Alumna Lois Capps to be guest speaker at UC Santa Barbara’s Graduate Division Commencement, graduating Ph.D. student Joshua Kuntzman to be Division’s student speaker

Wednesday, June 14, 2017
graduation crowd

The 2017 Graduate Division Commencement Ceremony at UC Santa Barbara, to be held Sunday, June 18 at 4 pm on the Commencement Green, will have a distinct Gevirtz Graduate School of Education flavor. The guest speaker at the event will be Gevirtz School alumna Lois Capps (M.A. ’90), who served as the U.S. Representative for California's 24th congressional district from 1998 to 2017. The student speaker at the ceremony will be Joshua Kuntzman, who will be awarded his Ph.D. from the Department of Education at the ceremony.

Before she earned her second graduate degree in Education from UC Santa Barbara, Capps received a Master’s degree in Religion from Yale Divinity School and a Bachelor’s degree in Nursing from Pacific Lutheran University. She was married for thirty-seven years to Walter Capps, who had degrees from Portland State University, Augustana Seminary and a Ph.D. from Yale University. He was a prominent professor of Religious Studies at UCSB for over thirty years before being elected to the U.S. House of Representatives in 1996.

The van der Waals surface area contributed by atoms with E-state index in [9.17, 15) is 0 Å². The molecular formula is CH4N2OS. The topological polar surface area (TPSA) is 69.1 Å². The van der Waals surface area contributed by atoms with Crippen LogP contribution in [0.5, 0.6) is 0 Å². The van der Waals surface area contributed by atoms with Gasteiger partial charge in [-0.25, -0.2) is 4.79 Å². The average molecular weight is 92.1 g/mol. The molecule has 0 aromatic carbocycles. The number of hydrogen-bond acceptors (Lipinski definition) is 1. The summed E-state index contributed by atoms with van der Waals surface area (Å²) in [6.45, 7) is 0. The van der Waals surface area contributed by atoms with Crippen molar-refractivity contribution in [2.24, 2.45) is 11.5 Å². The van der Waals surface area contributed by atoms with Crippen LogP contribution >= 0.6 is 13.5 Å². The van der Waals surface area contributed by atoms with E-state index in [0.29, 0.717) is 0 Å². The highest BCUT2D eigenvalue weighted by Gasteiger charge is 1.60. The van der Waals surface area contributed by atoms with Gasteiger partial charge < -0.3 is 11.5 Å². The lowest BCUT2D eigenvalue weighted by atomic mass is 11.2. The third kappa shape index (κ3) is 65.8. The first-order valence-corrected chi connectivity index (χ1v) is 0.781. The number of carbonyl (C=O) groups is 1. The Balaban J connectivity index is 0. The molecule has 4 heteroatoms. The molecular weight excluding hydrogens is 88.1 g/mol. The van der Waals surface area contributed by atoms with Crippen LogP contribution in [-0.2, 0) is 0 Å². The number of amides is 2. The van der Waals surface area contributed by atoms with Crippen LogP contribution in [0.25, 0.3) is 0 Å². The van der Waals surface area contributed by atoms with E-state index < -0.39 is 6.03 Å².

Capps is committed to helping people improve their daily lives through better schools, quality health care, and a cleaner environment. Before succeeding Walter in Congress, she had successful careers in both nursing and education. Her experience in these two areas deeply informed her eighteen years of work in Congress. Capps was a respected leader in Congress on issues of public health, passing legislation to address the national nursing shortage, detect and prevent domestic violence against women, curb underage drinking, improve mental health services, provide emergency defibrillators to local communities, bring CPR instruction to schools, and provide immediate Medicare coverage to patients suffering from Lou Gehrig’s disease.

Kuntzman focused on Writing Studies while in the Department of Education, where he researched the academic interactions between teachers and students in the writing process, working with his advisor Dr. Charles Bazerman.

He has explained this his commencement speech, entitled “Our World,” is meant to inspire. “I think that people like myself and my fellow graduates need to be reminded regularly—by ourselves and those around us—that we are fortunate to be positioned as leaders in these times: that the world needs our passion, our knowledge-bases, and our good intentions in moving this world toward positive and sustainable directions.”

After graduation, Kuntzman plans to defend his dissertation during the summer and continue working at the Graduate Division where he is currently the Crossroads Program Coordinator.